Bootstrap regression estimates: Residual resampling

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If you want to bootstrap the parameters in a statistical regression model, you have two primary choices. The first, case resampling, is discussed in a previous article. This article describes the second choice, which is resampling residuals (also called model-based resampling). This article shows how to implement residual resampling in Base SAS and in the SAS/IML matrix language.

Residual resampling assumes that the model is correctly specified and that the error terms in the model are identically distributed and independent. However, the errors do not need to be normally distributed. Before you run a residual-resampling bootstrap, you should use regression diagnostic plots to check whether there is an indication of heteroskedasticity or autocorrelation in the residuals. If so, do not use this bootstrap method.

Although residual resampling is primarily used for designed experiments, this article uses the same data set as in the previous article: the weights (Y) and heights (X) of 19 students. Therefore, you can compare the results of the two bootstrap methods. As in the previous article, this article uses the bootstrap to examine the sampling distribution and variance of the parameter estimates (the regression coefficients).

Bootstrap residuals

The following steps show how to bootstrap residuals in a regression analysis:

  1. Fit a regression model that regresses the original response, Y, onto the explanatory variables, X. Save the predicted values (YPred) and the residual values (R).
  2. A bootstrap sample consists of forming a new response vector as Yi, Boot = Yi, Pred + Rrand, where Yi, Pred is the i_th predicted value and Rrand is chosen randomly (with replacement) from the residuals in Step 1. Create B samples, where B is a large number.
  3. For each bootstrap sample, fit a regression model that regresses YBoot onto X.
  4. The bootstrap distribution is the union of all the statistics that you computed in Step 3. Analyze the bootstrap distribution to estimate standard errors and confidence intervals for the parameters.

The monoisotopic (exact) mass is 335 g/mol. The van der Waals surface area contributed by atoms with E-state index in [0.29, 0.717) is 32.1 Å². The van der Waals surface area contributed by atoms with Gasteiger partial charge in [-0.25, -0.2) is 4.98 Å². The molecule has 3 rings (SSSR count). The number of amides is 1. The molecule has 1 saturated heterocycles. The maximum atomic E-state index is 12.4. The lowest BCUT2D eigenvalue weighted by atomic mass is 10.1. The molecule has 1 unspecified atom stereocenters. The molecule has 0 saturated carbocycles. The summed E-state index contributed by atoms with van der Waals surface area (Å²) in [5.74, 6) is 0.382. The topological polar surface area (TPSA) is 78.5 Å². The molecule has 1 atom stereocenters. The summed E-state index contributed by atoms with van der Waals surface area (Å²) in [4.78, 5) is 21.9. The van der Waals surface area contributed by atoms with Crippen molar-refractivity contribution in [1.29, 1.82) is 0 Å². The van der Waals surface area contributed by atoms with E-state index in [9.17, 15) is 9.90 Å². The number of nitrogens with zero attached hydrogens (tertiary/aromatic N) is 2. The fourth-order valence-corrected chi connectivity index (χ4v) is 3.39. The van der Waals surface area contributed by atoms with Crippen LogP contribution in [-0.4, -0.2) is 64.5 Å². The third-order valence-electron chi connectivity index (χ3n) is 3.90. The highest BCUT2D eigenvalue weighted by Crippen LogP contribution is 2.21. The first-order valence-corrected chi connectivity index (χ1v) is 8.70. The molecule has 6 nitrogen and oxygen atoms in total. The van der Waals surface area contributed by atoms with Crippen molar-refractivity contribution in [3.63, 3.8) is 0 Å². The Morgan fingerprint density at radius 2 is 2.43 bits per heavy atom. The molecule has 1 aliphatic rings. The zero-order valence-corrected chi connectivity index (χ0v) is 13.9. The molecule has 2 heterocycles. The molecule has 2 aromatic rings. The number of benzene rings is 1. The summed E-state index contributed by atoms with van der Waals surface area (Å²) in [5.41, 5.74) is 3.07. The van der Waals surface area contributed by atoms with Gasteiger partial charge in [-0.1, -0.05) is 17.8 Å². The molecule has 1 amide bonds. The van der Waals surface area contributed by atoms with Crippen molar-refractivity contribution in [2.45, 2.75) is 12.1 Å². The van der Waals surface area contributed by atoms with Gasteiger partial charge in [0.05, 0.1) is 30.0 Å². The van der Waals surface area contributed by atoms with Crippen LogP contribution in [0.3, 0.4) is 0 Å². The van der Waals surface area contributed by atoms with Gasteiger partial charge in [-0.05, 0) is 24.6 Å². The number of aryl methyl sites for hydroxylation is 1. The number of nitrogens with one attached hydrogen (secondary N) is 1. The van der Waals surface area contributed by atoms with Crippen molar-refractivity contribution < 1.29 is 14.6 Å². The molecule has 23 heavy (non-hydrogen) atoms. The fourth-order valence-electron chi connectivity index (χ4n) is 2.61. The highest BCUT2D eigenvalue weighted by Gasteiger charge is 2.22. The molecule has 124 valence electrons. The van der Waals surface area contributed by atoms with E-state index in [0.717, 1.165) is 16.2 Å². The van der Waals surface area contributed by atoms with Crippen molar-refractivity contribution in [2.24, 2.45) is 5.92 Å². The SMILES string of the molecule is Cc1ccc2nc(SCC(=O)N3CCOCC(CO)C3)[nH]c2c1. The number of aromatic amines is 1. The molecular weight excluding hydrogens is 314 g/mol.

Step 1: Fit a model, save predicted and residual values

To demonstrate residual resampling, I will use procedures in Base SAS and SAS/STAT. (A SAS/IML solution is presented at the end of this article.) The following statements create the data and rename the response variable (Weight) and the explanatory variable (X) so that their roles are clear. Step 1 of the residual bootstrap is to fit a model and save the predicted and residual values:

data sample(keep=x y);
   set Sashelp.Class(rename=(Weight=Y Height=X));
run;
 
/* 1. compute value of the statistic on original data */
proc reg data=Sample plots=none;
   model Y = X / CLB covb;
   output out=RegOut predicted=Pred residual=Resid;
run; quit;
 
%let IntEst = -143.02692;  /* set some macro variables for later use */
%let XEst   =    3.89903;
%let nObs   =   19;

Step 2: Form the bootstrap resamples

The second step is to randomly draw residuals and use them to generate new response vectors from the predicted values of the fitted model. There are several ways to do this. If you have SAS 9.4m5 (SAS/STAT 14.3), you can use PROC SURVEYSELECT to select and output the residuals in a random order. An alternative method that uses the SAS DATA step is shown below. The program reads the residuals into an array. For each original observation, it adds a random residual to the predicted response. It does this B times, where B = 5,000. It then sorts the data by the SampleID variable so that the B bootstrap samples are ready to be analyzed.

%let NumSamples = 5000;             /* B = number of bootstrap resamples */
/* SAS macro: chooses random integer in [min, max]. See
   https://blogs.sas.com/content/iml/2015/10/05/random-integers-sas.html */
%macro RandBetween(min, max);
   (&min + floor((1+&max-&min)*rand("uniform")))
%mend;
 
/* 2. For each obs, add random residual to predicted values to create 
      a random response. Do this B times to create all bootstrap samples. */
data BootResiduals;
array _residual[&nObs] _temporary_; /* array to hold residuals */
do i=1 to &nObs;                    /* read data; put rasiduals in array */
   set RegOut point=i;
   _residual[i] = Resid;
end;
 
call streaminit(12345);             /* set random number seed */
set RegOut;                         /* for each observations in data */
ObsID = _N_;                        /* optional: keep track of obs position */
do SampleId = 1 to &NumSamples;     /* for each bootstrap sample */
   k = %RandBetween(1, &nObs);      /* choose a random residual */
   YBoot = Pred + _residual[k];     /* add it to predicted value to create new response */
   output;
end;
drop k;
run;
 
/* prepare for BY group analysis: sort by SampleID */
proc sort data=BootResiduals;
by SampleID ObsID;                  /* sorting by ObsID is optional */
run;

Step 3: Analyze the bootstrap resamples

The previous step created a SAS data set (BootResiduals) that contains B = 5,000 bootstrap samples. The unique values of the SampleID variable indicate which observations belong to which sample. You can use a BY-group analysis to efficiently analyze all samples in a single call to PROC REG, as follows:

/* 3. analyze all bootstrap samples; save param estimates in data set  */
proc reg data=BootResiduals noprint outest=PEBootResid; 
   by SampleID;
   model YBoot = X;
run;quit;